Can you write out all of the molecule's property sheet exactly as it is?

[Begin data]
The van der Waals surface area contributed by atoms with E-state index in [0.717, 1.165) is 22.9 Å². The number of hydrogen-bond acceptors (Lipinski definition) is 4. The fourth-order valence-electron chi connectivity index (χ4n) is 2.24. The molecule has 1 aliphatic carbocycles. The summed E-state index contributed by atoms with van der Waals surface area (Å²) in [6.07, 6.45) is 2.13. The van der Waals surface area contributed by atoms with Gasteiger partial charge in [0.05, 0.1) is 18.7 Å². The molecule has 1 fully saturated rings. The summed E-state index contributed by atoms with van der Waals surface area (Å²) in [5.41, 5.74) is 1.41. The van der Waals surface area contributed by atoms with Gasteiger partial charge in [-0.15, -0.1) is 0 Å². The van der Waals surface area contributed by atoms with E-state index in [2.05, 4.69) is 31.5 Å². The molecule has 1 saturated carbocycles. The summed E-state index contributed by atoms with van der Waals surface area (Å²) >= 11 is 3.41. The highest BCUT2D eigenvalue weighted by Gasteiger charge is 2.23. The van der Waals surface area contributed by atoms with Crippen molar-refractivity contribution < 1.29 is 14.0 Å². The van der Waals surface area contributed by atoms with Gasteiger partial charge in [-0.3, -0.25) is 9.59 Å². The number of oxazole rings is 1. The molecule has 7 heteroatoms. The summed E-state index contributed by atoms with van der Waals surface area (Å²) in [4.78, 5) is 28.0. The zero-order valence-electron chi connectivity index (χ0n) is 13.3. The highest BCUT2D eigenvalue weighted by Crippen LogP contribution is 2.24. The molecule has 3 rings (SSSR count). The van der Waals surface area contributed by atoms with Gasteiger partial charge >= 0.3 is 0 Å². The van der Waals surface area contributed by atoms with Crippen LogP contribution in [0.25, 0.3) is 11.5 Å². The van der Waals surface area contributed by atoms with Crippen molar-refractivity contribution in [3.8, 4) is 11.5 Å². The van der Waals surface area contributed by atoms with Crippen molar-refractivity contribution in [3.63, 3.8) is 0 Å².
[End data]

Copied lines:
The van der Waals surface area contributed by atoms with E-state index in [0.717, 1.165) is 22.9 Å². The number of hydrogen-bond acceptors (Lipinski definition) is 4. The fourth-order valence-electron chi connectivity index (χ4n) is 2.24. The molecule has 1 aliphatic carbocycles. The summed E-state index contributed by atoms with van der Waals surface area (Å²) in [6.07, 6.45) is 2.13. The van der Waals surface area contributed by atoms with Gasteiger partial charge in [0.05, 0.1) is 18.7 Å². The molecule has 1 fully saturated rings. The summed E-state index contributed by atoms with van der Waals surface area (Å²) in [5.41, 5.74) is 1.41. The van der Waals surface area contributed by atoms with Gasteiger partial charge in [-0.15, -0.1) is 0 Å². The van der Waals surface area contributed by atoms with E-state index in [2.05, 4.69) is 31.5 Å². The molecule has 1 saturated carbocycles. The summed E-state index contributed by atoms with van der Waals surface area (Å²) >= 11 is 3.41. The highest BCUT2D eigenvalue weighted by Gasteiger charge is 2.23. The van der Waals surface area contributed by atoms with Crippen molar-refractivity contribution < 1.29 is 14.0 Å². The van der Waals surface area contributed by atoms with Gasteiger partial charge in [-0.3, -0.25) is 9.59 Å². The number of oxazole rings is 1. The molecule has 7 heteroatoms. The summed E-state index contributed by atoms with van der Waals surface area (Å²) in [4.78, 5) is 28.0. The zero-order valence-electron chi connectivity index (χ0n) is 13.3. The highest BCUT2D eigenvalue weighted by Crippen LogP contribution is 2.24. The molecule has 3 rings (SSSR count). The van der Waals surface area contributed by atoms with Gasteiger partial charge >= 0.3 is 0 Å². The van der Waals surface area contributed by atoms with Crippen LogP contribution in [0.25, 0.3) is 11.5 Å². The van der Waals surface area contributed by atoms with Crippen molar-refractivity contribution in [3.8, 4) is 11.5 Å². The van der Waals surface area contributed by atoms with Crippen molar-refractivity contribution in [3.63, 3.8) is 0 Å².